The high-profile player movement starts with the pass rushers as Jared Allen made the short trip from Minneapolis to the Windy City, while Julius Peppers exited Chicago for Titletown, and DeMarcus Ware decided Denver was preferable to north Texas.

Star defensive backs with Mayflower Moving on the speed dial include Jairus Byrd, who left Buffalo for New Orleans, Darrelle Revis, who exited Tampa stage left and went to New England, Aqib Talib, who left the Pats for the Broncos and Alterraun Verner, a former Titan who is now a Buccaneer. Safety T.J. Ward, meanwhile, left the Forest City of Cleveland for the Rocky Mountains.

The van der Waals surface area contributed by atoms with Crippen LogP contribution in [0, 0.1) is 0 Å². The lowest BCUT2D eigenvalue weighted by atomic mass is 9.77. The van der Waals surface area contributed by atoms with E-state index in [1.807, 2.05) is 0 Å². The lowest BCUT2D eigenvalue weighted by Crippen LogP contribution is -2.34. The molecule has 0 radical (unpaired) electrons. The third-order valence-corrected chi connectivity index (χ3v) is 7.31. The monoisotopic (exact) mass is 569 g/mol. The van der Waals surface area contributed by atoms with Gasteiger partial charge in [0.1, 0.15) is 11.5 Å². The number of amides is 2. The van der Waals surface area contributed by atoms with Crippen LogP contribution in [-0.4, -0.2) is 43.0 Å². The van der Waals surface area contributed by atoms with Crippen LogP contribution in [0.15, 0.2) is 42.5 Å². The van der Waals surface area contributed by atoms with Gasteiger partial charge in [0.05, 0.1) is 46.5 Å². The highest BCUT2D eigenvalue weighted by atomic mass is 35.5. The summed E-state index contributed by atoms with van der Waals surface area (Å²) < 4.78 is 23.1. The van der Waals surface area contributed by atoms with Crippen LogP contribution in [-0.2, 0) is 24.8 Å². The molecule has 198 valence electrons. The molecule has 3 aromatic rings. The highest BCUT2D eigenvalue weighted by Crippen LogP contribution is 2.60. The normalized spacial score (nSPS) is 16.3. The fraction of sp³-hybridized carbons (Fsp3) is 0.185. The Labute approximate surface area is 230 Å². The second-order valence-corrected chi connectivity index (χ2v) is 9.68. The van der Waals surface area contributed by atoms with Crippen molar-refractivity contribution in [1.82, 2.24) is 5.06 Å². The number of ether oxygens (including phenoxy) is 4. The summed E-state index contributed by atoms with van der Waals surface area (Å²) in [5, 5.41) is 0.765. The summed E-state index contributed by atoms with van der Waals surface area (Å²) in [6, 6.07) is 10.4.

Skill position talent filing change of address forms include wide receivers Eric Decker (Denver to the New York Jets), DeSean Jackson (Philadelphia to Washington) and Steve Smith (Carolina to Baltimore), as well as running backs Chris Johnson (Tennessee to the Jets), Maurice Jones-Drew (Jacksonville to Oakland), Knowshon Moreno (Denver to Miami) and Darren Sproles (New Orleans to Philadelphia).

The quarterbacks with new homes are Josh McCown in Tampa Bay, Matt Schaub with Oakland and Michael Vick with the Jets.

OUTHOUSE TO THE PENTHOUSE:

Conventional wisdom says there is always a worst-to-first scenario in the NFL and that held true in 2013 when both the Carolina Panthers and Philadelphia Eagles reversed their fortunes and went from the outhouse to the penthouse

Parity is a way of life in the 21st century NFL and nearly every organization enters a new season with significant hope. There are simply no more five-year plans and the mantra for most teams is win and win now. If you can't, it's on to the next guy who can.